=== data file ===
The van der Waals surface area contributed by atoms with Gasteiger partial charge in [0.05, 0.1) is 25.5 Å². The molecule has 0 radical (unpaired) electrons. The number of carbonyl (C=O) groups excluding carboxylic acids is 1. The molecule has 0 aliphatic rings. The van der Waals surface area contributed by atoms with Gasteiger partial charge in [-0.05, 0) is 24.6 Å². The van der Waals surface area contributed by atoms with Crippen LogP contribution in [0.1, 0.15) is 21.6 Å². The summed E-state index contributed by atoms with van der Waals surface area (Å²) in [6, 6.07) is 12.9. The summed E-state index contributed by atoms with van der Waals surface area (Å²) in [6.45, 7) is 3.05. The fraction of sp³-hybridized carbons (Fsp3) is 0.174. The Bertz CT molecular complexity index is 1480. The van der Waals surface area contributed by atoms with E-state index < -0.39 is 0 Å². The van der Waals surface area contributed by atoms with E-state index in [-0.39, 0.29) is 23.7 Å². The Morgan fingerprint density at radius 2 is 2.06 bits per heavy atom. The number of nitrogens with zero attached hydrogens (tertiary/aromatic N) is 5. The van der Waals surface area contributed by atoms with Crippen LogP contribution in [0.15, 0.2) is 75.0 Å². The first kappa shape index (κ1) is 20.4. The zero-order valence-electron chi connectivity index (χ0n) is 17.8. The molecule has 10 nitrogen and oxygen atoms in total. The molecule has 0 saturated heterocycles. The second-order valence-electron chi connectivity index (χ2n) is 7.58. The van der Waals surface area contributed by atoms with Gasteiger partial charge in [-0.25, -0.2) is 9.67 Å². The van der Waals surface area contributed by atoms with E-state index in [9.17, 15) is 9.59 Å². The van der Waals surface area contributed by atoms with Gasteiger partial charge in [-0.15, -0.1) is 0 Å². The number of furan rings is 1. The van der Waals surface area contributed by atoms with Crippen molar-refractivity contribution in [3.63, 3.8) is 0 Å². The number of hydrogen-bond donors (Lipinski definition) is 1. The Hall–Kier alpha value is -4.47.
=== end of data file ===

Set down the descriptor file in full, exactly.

The van der Waals surface area contributed by atoms with Gasteiger partial charge in [0.05, 0.1) is 25.5 Å². The molecule has 0 radical (unpaired) electrons. The number of carbonyl (C=O) groups excluding carboxylic acids is 1. The molecule has 0 aliphatic rings. The van der Waals surface area contributed by atoms with Gasteiger partial charge in [-0.05, 0) is 24.6 Å². The van der Waals surface area contributed by atoms with Crippen LogP contribution in [0.1, 0.15) is 21.6 Å². The summed E-state index contributed by atoms with van der Waals surface area (Å²) in [6, 6.07) is 12.9. The summed E-state index contributed by atoms with van der Waals surface area (Å²) in [6.45, 7) is 3.05. The fraction of sp³-hybridized carbons (Fsp3) is 0.174. The Bertz CT molecular complexity index is 1480. The van der Waals surface area contributed by atoms with E-state index < -0.39 is 0 Å². The van der Waals surface area contributed by atoms with E-state index in [-0.39, 0.29) is 23.7 Å². The Morgan fingerprint density at radius 2 is 2.06 bits per heavy atom. The number of nitrogens with zero attached hydrogens (tertiary/aromatic N) is 5. The van der Waals surface area contributed by atoms with Crippen LogP contribution in [0.15, 0.2) is 75.0 Å². The first kappa shape index (κ1) is 20.4. The zero-order valence-electron chi connectivity index (χ0n) is 17.8. The molecule has 10 nitrogen and oxygen atoms in total. The molecule has 0 saturated heterocycles. The second-order valence-electron chi connectivity index (χ2n) is 7.58. The van der Waals surface area contributed by atoms with Gasteiger partial charge in [-0.25, -0.2) is 9.67 Å². The van der Waals surface area contributed by atoms with E-state index in [9.17, 15) is 9.59 Å². The van der Waals surface area contributed by atoms with Gasteiger partial charge in [-0.15, -0.1) is 0 Å². The number of furan rings is 1. The van der Waals surface area contributed by atoms with Crippen molar-refractivity contribution in [3.63, 3.8) is 0 Å². The number of hydrogen-bond donors (Lipinski definition) is 1. The Hall–Kier alpha value is -4.47.